The 2019 school year has not quite reached its end. However, more than 300 students and faculty members at a Montessori school in another state will be finishing out their year at a different location. Their school building has been shut down due to asbestos exposure concerns as well as other reported health risks. Employees and parents of students in Minnesota schools, in particular, schools where construction projects are ongoing, may want to follow this case.
A construction project had apparently been ongoing at the school when it came to light that plaster that had been drilled, scraped and otherwise manipulated might possibly contain asbestos. It is well known that asbestos is most dangerous in materials that are friable, meaning easily crumbled. Therefore, a risk of injury always increases in asbestos-laden materials that have been scraped, peeled, made wet, hammered, drilled, etc.
The community of this particular Montessori school is also worried about possible lead and silica exposure. In fact, school officials have informed parents of students that they may seek free lead testing at a local health department. Air sample testing at the school is scheduled for the near future. In the meantime, the faculty and students will be relocated to a local university building for the remainder of the school year.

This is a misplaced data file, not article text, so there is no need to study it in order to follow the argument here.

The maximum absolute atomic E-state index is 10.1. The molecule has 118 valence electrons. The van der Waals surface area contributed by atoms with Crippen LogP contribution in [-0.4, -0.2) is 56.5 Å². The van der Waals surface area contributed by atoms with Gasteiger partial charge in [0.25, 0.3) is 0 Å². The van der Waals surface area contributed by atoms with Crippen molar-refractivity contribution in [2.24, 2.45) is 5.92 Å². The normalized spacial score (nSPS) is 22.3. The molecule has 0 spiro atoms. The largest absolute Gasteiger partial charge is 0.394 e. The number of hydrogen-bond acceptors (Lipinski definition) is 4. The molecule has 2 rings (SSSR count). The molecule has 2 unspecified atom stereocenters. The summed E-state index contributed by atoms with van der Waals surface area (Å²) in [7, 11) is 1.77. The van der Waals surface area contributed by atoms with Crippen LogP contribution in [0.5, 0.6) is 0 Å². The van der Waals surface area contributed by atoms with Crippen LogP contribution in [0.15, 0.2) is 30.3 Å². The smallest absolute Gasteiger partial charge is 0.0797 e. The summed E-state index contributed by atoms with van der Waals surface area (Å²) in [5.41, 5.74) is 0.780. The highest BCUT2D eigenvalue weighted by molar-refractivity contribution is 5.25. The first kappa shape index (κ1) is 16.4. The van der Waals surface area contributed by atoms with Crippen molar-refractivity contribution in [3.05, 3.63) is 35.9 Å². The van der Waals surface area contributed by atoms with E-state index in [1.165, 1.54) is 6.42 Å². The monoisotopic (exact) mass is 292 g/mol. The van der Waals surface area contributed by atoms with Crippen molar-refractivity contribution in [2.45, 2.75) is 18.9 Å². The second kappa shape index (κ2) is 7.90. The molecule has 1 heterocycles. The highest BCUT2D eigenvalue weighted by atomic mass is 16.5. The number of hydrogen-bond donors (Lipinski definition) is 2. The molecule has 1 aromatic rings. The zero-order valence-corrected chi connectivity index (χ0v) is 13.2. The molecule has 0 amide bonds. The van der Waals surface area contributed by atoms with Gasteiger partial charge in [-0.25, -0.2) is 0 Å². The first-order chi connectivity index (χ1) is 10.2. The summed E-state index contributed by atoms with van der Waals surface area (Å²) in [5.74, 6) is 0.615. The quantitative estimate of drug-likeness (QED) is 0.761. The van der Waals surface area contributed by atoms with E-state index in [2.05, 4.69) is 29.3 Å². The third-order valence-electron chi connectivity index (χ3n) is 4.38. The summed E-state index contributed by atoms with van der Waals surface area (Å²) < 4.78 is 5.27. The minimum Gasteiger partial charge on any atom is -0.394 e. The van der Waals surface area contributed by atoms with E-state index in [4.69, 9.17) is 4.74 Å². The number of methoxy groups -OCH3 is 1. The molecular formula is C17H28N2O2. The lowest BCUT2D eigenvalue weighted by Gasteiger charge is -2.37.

Asbestos exposure is definitely not a matter to be taken lightly. There is no known safe amount of exposure, so it is understandable that Minnesota teachers and parents of students might be greatly worried that a situation like this would produce lasting health concerns for anyone who has visited a school that is at risk. Similar situations in other schools or workplaces have led to litigation in the past when victims of asbestos illnesses have sought monetary judgment against those deemed liable for their injuries.